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RODRIGUES v. VILLAGE OF LARCHMONT

May 7, 1985

JOHN RODRIGUES d/b/a; TONY'S NURSERIES, Plaintiff, against THE VILLAGE OF LARCHMONT, NEW YORK; MARTIN S. QUIGLEY; RICHARD M. McCARTHY; MARGARET PICCONE; MIRIAM CURNIN; MARK SCHEFFLER; FREDERICK KELLOGG, JR.; LEWELL ROSENTHAL; JOSEPH P. BOHAN, JR.; ALAN W. KATZENSTEIN; EDWARD T. BURNS; JANE BRAUS, and LAWRENCE LOWY, Defendants


The opinion of the court was delivered by: EDELSTEIN

OPINION AND ORDER

EDELSTEIN, District Judge:

Plaintiff, John Rodrigues ("Rodrigues"), brought this civil action against the Village of Larchmont (the "Village") and a number of Village officials. *fn1" The poorly drafted complaint *fn2" alleges a number of constitutional deprivations including a violation of "plaintiff's constitutional and common law right to due process of law and equal protection of the law," a violation of plaintiff's fifth and fourteenth amendment rights to due process of law and equal protection, a conspiracy to deny him the rights guaranteed to him under the Constitution and laws of the United States, and a violation of the privileges and immunities clause of the United States Constitution.

 Defendants moved for summary judgment contending that plaintiff had failed to state a claim for relief under 42 U.S.C. ยงยง 1981, 1982, 1983 and 1985(3) and that defenses were applicable should the court find a claim to be present. Plaintiff has specifically abandoned any claim asserted under Sections 1981 and 1982. Plaintiff failed to respond to defendants' contentions regarding the Section 1985(3) claim and these allegations shall also be considered to have been abandoned. Thus, only the claim under Section 1983 remains.

 BACKGROUND

 Rodrigues is a caucasion male of Portuguese ancestry who owns and operates Tony's Nurseries ("Tony's"), a tree and plant nursery in Larchmont, New York. Plaintiff's Section 1983 claim centers around the treatment of his business by the Village and its officials over a twenty year period. These claims will be set forth in the footnote *fn3" and referred to by number throughout this opinion to facilitate the analysis of defendants' motion.

 DISCUSSION

 Defendants contend that plaintiff has failed to state a claim under Section 1983, that defendants are immune from liability for the acts alleged by plaintiff, that relief for a number of plaintiff's allegations is barred by the statute of limitations, and that the Village is not liable for punitive damages.

 A two step analysis will be used to resolve this motion. The first step is to determine whether the facts set forth by plaintiff state a claim under Section 1983; and the second step is to determine whether any of these claims are subject to the defenses asserted by defendants.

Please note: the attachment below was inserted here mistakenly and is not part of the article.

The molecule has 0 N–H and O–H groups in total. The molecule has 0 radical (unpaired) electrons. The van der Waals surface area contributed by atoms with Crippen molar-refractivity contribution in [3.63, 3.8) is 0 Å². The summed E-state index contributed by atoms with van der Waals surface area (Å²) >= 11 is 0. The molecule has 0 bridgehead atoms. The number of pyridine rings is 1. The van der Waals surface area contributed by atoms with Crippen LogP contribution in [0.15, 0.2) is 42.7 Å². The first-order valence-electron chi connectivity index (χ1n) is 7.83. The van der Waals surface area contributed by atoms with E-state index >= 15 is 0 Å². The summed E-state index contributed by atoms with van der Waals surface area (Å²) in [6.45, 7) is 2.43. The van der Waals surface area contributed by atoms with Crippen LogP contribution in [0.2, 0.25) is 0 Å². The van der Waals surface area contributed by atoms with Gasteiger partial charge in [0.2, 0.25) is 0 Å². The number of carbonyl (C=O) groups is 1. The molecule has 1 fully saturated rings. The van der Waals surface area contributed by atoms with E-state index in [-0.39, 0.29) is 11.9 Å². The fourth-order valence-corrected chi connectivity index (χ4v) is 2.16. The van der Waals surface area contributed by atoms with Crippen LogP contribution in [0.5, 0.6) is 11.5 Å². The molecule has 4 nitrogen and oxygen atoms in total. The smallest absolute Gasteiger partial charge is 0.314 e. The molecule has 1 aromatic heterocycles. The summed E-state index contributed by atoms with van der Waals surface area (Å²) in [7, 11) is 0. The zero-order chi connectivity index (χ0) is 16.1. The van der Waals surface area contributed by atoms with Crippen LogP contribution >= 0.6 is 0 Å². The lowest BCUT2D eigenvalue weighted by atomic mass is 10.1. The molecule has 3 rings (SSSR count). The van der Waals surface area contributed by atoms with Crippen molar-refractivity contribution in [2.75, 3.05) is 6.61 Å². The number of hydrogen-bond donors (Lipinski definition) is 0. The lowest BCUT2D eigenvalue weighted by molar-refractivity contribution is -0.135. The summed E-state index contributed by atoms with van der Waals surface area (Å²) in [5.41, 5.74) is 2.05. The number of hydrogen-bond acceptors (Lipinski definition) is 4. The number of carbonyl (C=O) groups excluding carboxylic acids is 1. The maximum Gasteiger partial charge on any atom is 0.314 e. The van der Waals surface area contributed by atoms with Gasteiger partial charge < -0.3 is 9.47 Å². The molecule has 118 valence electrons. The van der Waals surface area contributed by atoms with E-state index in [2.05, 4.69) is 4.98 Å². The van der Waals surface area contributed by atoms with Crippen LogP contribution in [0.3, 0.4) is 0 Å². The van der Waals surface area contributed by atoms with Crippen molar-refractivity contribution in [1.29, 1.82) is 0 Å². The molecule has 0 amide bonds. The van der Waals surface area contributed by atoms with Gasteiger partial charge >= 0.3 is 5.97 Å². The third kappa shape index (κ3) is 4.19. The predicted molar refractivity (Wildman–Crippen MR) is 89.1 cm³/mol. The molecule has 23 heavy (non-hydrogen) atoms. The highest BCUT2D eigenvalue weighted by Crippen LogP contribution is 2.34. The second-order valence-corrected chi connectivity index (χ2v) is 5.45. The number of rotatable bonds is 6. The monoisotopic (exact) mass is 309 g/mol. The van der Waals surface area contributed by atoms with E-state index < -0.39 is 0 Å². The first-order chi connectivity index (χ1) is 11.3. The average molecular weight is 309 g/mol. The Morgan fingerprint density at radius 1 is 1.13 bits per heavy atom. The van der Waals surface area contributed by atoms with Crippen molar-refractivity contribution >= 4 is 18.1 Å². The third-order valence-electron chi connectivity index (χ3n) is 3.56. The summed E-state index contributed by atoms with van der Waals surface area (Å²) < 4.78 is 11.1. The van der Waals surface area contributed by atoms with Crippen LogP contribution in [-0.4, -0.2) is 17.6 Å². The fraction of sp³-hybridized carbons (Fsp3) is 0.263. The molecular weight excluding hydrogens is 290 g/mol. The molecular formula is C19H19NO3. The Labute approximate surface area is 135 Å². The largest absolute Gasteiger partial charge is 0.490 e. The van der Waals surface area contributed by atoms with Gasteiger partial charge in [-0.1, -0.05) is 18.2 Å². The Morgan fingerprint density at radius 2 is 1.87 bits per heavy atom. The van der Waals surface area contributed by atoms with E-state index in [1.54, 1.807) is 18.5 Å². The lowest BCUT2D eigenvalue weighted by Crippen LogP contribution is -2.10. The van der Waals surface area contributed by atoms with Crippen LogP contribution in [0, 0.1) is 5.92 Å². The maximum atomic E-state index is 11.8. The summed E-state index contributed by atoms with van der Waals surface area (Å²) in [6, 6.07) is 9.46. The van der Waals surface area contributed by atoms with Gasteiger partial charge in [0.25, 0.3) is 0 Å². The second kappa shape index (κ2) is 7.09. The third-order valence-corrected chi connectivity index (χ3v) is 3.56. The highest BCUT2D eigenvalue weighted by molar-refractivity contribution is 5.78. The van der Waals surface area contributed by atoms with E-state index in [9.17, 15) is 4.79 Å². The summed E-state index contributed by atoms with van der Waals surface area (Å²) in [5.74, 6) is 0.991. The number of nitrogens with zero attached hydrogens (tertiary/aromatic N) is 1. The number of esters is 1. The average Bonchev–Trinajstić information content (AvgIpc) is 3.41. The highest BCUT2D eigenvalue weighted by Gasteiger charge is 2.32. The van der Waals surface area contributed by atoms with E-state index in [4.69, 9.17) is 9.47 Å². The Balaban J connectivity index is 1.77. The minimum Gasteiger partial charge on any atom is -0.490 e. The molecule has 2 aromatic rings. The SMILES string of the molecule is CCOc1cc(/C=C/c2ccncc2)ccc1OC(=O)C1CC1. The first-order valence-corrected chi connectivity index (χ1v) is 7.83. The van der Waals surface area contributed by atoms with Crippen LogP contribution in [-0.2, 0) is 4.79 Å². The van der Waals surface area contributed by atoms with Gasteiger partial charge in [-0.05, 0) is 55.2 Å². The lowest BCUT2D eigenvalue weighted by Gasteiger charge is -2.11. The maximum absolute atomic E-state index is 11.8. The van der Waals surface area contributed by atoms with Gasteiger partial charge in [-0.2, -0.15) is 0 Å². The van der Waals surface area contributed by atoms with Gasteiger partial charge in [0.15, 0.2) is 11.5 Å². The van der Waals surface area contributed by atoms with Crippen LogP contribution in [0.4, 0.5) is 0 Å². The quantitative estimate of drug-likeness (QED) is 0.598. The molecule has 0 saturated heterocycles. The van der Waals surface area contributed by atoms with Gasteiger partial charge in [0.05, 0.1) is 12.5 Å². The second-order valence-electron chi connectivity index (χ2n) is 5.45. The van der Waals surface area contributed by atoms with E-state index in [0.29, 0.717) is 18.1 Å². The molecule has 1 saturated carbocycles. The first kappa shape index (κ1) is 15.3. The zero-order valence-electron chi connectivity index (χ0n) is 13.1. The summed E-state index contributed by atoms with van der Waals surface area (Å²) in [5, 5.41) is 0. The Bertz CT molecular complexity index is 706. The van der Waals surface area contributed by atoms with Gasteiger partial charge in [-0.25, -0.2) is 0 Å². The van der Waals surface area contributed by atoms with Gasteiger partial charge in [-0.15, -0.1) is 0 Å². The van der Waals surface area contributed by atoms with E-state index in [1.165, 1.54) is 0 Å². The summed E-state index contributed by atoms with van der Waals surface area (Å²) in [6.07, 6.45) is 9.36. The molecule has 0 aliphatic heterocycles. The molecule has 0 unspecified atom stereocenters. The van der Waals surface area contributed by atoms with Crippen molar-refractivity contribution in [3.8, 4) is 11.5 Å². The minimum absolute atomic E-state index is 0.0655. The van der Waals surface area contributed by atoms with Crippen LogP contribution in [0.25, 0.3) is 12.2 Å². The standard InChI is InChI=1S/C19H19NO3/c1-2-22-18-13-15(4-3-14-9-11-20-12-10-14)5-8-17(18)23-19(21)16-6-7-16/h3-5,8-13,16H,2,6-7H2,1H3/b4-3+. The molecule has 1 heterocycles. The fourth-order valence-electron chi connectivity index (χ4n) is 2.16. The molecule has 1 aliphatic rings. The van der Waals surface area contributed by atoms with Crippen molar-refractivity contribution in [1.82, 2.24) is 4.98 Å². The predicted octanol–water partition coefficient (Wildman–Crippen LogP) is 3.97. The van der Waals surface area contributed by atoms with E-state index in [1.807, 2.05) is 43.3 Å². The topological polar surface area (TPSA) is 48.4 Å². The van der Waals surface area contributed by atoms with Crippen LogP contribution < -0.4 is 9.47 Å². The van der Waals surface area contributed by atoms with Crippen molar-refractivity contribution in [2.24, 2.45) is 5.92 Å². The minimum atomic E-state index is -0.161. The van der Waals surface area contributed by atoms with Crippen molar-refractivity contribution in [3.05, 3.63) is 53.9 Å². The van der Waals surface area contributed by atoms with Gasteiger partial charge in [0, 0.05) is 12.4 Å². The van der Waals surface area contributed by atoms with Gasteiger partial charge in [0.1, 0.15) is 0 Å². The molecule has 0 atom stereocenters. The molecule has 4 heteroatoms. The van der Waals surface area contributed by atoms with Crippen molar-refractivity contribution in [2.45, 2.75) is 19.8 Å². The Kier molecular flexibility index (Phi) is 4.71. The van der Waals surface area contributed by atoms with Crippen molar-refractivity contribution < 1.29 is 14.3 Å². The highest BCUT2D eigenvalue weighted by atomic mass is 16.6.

I. STANDARD APPLIED TO A MOTION FOR SUMMARY JUDGMENT.

 Summary judgment may be granted only where there are no genuine issues of material fact. Poller v. Columbia Broadcasting System, Inc., 368 U.S. 464, 467, 7 L. Ed. 2d 458, 82 S. Ct. 486 (1962). All evidence submitted to the court must be viewed in the light most favorable to the plaintiff. Adickes v. S.H. Kress & Co., 398 U.S. 144, 157, 26 L. Ed. 2d 142, 90 S. Ct. 1598 (1970). *fn4" The standard is strictly construed in this circuit. United States v. United Scenic Artists Local 829 of the Brotherhood of Painters, Decorators & Paperhangers of America, 27 F.R.D. 499, 501 (S.D.N.Y. 1961). The court finds that partial summary judgment is appropriate because accepting the plaintiff's statements of fact as true, defendants are entitled to judgment as a matter of law on all but one of plaintiff's claims.

 II. THE CLAIMS.

 Plaintiff makes a number of allegations regarding the conduct of the Village and its officials. In order to succeed on a Section 1983 claim, "plaintiffs must prove both 1) deprivation of a federal constitutional or legal right . . . which 2) resulted from 'the sort of abuse of government power that is necessary to raise an ordinary tort by a government agent to the stature of a violation of the Constitution.'" Williams v. Kelley, 624 F.2d 695, 697 (5th Cir. 1980), cert. denied, 451 U.S. 1019, 101 S. Ct. 3009, 69 L. Ed. 2d 391 (1981) (quoting Turpin v. Mailet, 579 F.2d 152, 169 (2d Cir.) (en banc) (Oakes, J., concurring), cert. denied, 439 U.S. 988, 99 S. Ct. 586, 58 L. Ed. 2d 662 (1978)).

 A. OBVIOUS STATE LAW ACTIONS

 Plaintiff claims that defendants have refused to honor bids (claim 1); have mixed glass into top soil (claim 2); have advocated a boycott of plaintiff's business (claim 8); have refused to do any other business with plaintiff (claim 11). The mere fact that a legally cognizable injury is inflicted by a state official acting under color of state law does not establish a constitutional violation so as to authorize a claim under Section 1983. Paul v. Davis, 424 U.S. 693, 47 L. Ed. 2d 405, 96 S. Ct. 1155 (1976). These claims are ...


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